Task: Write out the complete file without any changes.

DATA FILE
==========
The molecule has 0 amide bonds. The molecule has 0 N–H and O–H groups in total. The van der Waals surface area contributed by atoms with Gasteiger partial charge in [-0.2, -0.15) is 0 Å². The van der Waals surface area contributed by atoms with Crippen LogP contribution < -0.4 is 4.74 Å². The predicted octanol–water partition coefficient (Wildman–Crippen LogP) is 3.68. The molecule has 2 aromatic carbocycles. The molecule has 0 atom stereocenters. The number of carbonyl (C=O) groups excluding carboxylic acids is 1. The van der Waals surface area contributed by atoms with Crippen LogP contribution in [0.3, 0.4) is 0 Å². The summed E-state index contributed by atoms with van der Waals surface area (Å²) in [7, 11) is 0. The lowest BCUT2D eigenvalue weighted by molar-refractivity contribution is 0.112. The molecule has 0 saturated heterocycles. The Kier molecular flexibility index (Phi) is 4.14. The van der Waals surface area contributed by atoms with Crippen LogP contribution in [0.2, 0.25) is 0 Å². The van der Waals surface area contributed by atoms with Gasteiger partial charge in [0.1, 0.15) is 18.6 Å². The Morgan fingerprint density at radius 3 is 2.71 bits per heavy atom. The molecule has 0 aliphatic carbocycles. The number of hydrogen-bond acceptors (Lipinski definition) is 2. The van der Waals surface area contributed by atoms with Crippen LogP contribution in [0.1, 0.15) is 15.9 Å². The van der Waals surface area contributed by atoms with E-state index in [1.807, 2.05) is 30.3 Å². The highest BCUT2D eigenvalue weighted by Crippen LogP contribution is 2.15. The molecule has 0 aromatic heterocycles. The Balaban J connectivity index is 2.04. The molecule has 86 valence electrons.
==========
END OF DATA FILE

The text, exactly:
The molecule has 0 amide bonds. The molecule has 0 N–H and O–H groups in total. The van der Waals surface area contributed by atoms with Gasteiger partial charge in [-0.2, -0.15) is 0 Å². The van der Waals surface area contributed by atoms with Crippen LogP contribution < -0.4 is 4.74 Å². The predicted octanol–water partition coefficient (Wildman–Crippen LogP) is 3.68. The molecule has 2 aromatic carbocycles. The molecule has 0 atom stereocenters. The number of carbonyl (C=O) groups excluding carboxylic acids is 1. The van der Waals surface area contributed by atoms with Crippen LogP contribution in [0.3, 0.4) is 0 Å². The summed E-state index contributed by atoms with van der Waals surface area (Å²) in [7, 11) is 0. The lowest BCUT2D eigenvalue weighted by molar-refractivity contribution is 0.112. The molecule has 0 saturated heterocycles. The Kier molecular flexibility index (Phi) is 4.14. The van der Waals surface area contributed by atoms with Crippen LogP contribution in [0.2, 0.25) is 0 Å². The van der Waals surface area contributed by atoms with Gasteiger partial charge in [0.1, 0.15) is 18.6 Å². The Morgan fingerprint density at radius 3 is 2.71 bits per heavy atom. The molecule has 0 aliphatic carbocycles. The number of hydrogen-bond acceptors (Lipinski definition) is 2. The van der Waals surface area contributed by atoms with Crippen LogP contribution in [0.1, 0.15) is 15.9 Å². The van der Waals surface area contributed by atoms with E-state index in [1.807, 2.05) is 30.3 Å². The highest BCUT2D eigenvalue weighted by Crippen LogP contribution is 2.15. The molecule has 0 aromatic heterocycles. The Balaban J connectivity index is 2.04. The molecule has 86 valence electrons.